Frankfurt's romantic love locks
As one of Europe's most important banking centres, Frankfurt has a reputation of being well... boring.
The city in central Germany is home to over 300 banks, including the European Central Bank that is tasked with rescuing the troubled Eurozone.
A city swarming with bankers and bureaucrats is not really compatible with romance, right? Wrong!
Today, as I walked around this really rather pleasant city, I came across a very sweet symbol of romance.
The Eiserner Steg, an iron footbridge that connects the city centre with Sachsenhausen on the southern banks of the Main River, is covered with thousands of padlocks.
Most are engraved with the names of lovers, often with a significant date, and attached to the bridge.
As I loitered on the bridge reading some of them, I saw a couple attach a padlock and then throw the key into the river below. "It symbolises our everlasting love," the newlyweds told me between smooches. All together now, awww...
Over 10,000 people cross this neo-Gothic bridge everyday. And I bet all but the most boring banker does so with a spring in his step.
Uncorking Champagne's secrets
In search of the sparkle in the cellars and vineyards of Champagne.
As we walk into the tiny neighbourhood bar in Epernay, the self-proclaimed capital of Champagne, two burly blokes stand chatting at the bar.
Their thick fingers clasp not a schooner of beer, but the delicate stem of a tulip-shaped champagne flute.
It may be the world's most revered drink, but in this corner of northeastern France, champagne is the local tipple.
France's Champagne region is made up of roughly 34,000 hectares of vineyards spread across 319 villages, or "crus".
Published in Yahoo!7 Travel. Copyright AAP. Photo: Glen Pearson.
Last year, everyone went to London and Gangnam got discovered. Where will the world be going this year?
1. Scotland, United Kingdom
Scotland has seen fit to dub 2013 the "Year of Natural Scotland,"and what better time to do it?
Anyone who saw the 2012 James Bond thriller "Skyfall" walked away wishing they too could race through Scotland's dramatic countryside and hide out in its misty highlands (granted, while not being pursued by a homicidal Javier Bardem).
Of many outdoor events and special deals planned around the Year of Natural Scotland, highlights include: the Dumfries & Galloway Wildlife Festival 2013 (March 29-April 14); Heb Celt 2013 music festival (July 17-20); Scottish Food and Drink Fortnight (September 7-22); and, of course, The Open Championship golf tournament (July 14-21).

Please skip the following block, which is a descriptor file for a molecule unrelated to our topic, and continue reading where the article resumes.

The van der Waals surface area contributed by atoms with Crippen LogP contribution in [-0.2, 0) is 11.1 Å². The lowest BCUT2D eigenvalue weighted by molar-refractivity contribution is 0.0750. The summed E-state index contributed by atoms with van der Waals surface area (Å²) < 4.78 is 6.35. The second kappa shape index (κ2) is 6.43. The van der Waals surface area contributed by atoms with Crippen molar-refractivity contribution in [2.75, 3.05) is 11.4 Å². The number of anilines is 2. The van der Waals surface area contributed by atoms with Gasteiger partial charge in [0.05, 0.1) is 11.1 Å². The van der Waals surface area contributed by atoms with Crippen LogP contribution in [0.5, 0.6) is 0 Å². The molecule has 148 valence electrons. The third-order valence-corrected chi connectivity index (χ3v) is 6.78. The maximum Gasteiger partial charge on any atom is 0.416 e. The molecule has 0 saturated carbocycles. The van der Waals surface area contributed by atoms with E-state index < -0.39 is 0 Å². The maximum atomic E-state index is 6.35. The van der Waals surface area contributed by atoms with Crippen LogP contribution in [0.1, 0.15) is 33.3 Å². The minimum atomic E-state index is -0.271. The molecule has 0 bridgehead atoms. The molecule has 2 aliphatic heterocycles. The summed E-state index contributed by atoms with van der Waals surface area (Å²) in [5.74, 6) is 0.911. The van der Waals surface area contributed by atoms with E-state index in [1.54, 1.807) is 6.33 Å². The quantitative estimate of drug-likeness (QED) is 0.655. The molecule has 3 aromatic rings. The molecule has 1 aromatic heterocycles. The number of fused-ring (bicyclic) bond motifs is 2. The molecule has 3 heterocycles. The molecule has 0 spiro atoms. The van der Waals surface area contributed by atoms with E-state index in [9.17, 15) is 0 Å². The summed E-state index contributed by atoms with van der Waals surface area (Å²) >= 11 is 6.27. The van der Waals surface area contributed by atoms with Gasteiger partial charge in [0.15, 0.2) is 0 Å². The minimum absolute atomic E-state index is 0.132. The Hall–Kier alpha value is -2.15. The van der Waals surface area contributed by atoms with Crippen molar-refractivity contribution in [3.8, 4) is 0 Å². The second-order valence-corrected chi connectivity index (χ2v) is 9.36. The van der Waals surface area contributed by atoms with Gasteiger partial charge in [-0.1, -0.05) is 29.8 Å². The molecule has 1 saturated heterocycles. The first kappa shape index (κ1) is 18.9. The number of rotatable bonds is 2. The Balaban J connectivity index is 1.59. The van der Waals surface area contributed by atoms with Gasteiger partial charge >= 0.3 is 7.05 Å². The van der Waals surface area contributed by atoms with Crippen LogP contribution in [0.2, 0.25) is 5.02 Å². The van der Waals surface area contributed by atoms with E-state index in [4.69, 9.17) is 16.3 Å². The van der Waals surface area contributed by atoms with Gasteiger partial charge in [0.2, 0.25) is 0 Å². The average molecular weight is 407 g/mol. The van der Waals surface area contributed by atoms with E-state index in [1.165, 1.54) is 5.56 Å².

Published in CNNTravel.com. Copyright CNN. Photo: VisitScotland.
In pursuit of polo
A prestigious academy in Britain lets you experience the sport of kings. Lara Brunt takes the reins.
Horsemen thunder past in a blur of brilliant white breeches and polished riding boots. With an arching swing, the front runner brings his mallet down hard, and with a crack of wood sends the ball soaring through the goalposts.
For those seeking a quintessential English experience, the spectacle of a polo match played out on the verdant fields of Guards Polo Club near Ascot – a favourite with the Royal family – is difficult to beat.
Steeped in history, the aristocratic sport is not for the faint hearted. “It’s like rugby on horseback,” says professional polo player James White. “But when played well, polo is incredibly elegant and fluid.”
Published in South China Morning Post Style magazine. Copyright South China Morning Post. Photo: Glen Pearson.
Exploring France’s famous and luxurious champagne houses will seduce your senses. Lara Brunt raises a glass in style.
As one slowly descends the stone steps into the ghostly lit tunnel, the temperature noticeably drops. Your eyes adjust and fall upon rows of wooden A-frames holding thousands of dusty bottles of the world’s most celebrated drink.
The underground crayères (chalk pit cellars) of Champagne Taittinger in Reims, in the heart of northeastern France’s Champagne region, were originally carved out by the Gallo-Romans in the 4th century, and later used by the Benedictine monks of Saint Nicaise Abbey in the 13th century. They have lost none of their mystique over the centuries.
Synonymous with luxury and glamour, and coveted by royalty and rap stars alike, champagne seduces long before the cork is popped. Perhaps it’s the unyielding Gallic embrace of traditional techniques – machines are forbidden, with all grapes harvested by hand at a time dictated by the region’s Champagne Bureau – or the slick and sexy marketing campaigns of the world-famous brands such as Taittinger and Moët & Chandon.
Published in South China Morning Post Style magazine. Copyright South China Morning Post.
A look at Britain's tallest building and the world's other high achievers.
London's skyline is rapidly transforming as its latest landmark skyscraper, the Shard, takes the title of Britain's tallest building. Towering above London Bridge train station on the south bank of the Thames, the Shard has already outstripped Canary Wharf's One Canada Square, previously the city's tallest building at 235 metres.
It will eventually rise to 310 metres, making it the tallest building in the European Union when it is completed in May next year.
The pyramid-like, glass structure was designed by Italian architect Renzo Piano. The Shard promises to be a ''vertical city'', with offices, restaurants, a five-star hotel, a spa and some of the swankiest apartments in the capital (shardlondonbridge.com). The 87-storey tower will also feature a public viewing platform on its 72nd floor, which is expected to attract more than a million visitors a year.
Published in The Age. Copyright Fairfax Media..
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